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News

Form, color & function at ThyssenKrupp Stahl in Duisburg-Beeckerwerth

ThyssenKrupp Steel : 10 October, 2002  (Company News)
Europe's largest solar power project has started operation in Duisburg-Beeckerwerth: as part of a fourmonth modernization, ThyssenKrupp Stahl has given its hot strip slitting facility an attractive new look with a steel facade designed by Essen-based architects Czerny-Gunia in a color scheme by Friedrich Ernst von Garnier.
Europe's largest solar power project has started operation in Duisburg-Beeckerwerth: as part of a fourmonth modernization, ThyssenKrupp Stahl has given its hot strip slitting facility an attractive new look with a steel facade designed by Essen-based architects Czerny-Gunia in a color scheme by Friedrich Ernst von Garnier. Integrated in the green shades of the sheet metal is a wave-like pattern of solar modules colored dark-blue to violet. The photovoltaic system on the facade of the hot strip slitting line was officially switched on in a ceremony on Thursday, October 10, 2002.

Installed over an area of 1,400 square meters, the 50 kilowatt peak Solartec system produces electricity in the form of direct current which is then converted into alternating current and fed into the grid of utility RWE. The system is expected to produce approximately 25,000 to 30,000 kilowatt hours of electricity per year.

'Despite the fact that the angle to the sun is not ideal, the system's photovoltaic modules achieve high performance values,' says Ullrich Finger, managing director of ThyssenKrupp Bausysteme, Dinslaken, the company that makes the solar modules and a subsidiary of ThyssenKrupp Stahl. 'This is due to the use of three-layer technology, which makes the solar cells less dependent on the angle of incidence of the sun's rays.' The use of nanocrystalline silicon delivers the decisive advantage, according to Finger: the elements produce high yields even under cloudy skies or in fog, partial shade or summer heat. As a result they generate on average roughly 20 percent more power than conventional crystalline modules, which additionally have to be erected on the roof or in front of the facade.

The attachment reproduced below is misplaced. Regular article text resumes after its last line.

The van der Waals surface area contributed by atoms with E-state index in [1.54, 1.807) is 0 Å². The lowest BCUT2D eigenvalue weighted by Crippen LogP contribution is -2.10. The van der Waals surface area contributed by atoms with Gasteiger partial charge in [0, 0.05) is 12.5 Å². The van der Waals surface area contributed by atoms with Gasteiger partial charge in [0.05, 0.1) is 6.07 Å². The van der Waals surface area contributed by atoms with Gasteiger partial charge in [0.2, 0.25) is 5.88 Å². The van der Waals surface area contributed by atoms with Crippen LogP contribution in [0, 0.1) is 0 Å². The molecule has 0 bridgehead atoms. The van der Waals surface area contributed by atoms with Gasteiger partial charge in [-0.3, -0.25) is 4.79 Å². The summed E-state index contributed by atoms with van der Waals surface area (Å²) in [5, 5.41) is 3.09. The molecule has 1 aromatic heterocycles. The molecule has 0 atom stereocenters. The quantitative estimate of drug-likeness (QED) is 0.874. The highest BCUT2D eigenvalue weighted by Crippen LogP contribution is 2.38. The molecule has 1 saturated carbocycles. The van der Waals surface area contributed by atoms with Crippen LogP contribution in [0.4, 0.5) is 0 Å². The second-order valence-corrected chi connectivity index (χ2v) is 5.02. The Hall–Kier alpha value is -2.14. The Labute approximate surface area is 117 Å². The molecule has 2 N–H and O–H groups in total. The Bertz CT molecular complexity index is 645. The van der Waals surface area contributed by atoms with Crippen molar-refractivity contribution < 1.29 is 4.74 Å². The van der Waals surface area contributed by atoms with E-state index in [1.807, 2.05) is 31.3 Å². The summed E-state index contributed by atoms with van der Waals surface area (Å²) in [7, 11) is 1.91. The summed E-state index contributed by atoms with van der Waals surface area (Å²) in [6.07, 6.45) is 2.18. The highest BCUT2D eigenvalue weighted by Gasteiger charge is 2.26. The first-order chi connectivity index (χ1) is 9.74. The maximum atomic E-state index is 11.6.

'With this successful symbiosis of steel and solar technology, ThyssenKrupp Stahl has pioneered the use of photovoltaics as an alternative energy form offering great quantitative potential,' said ThyssenKrupp Stahl Executive Board Member, Dr. Jost A. Massenberg, at the switch-on on October 10, 2002. 'The large surfaces it requires are available on industrial and commercial buildings, while steel, combined with flexible thin-film solar modules, provides the suitable building element.'
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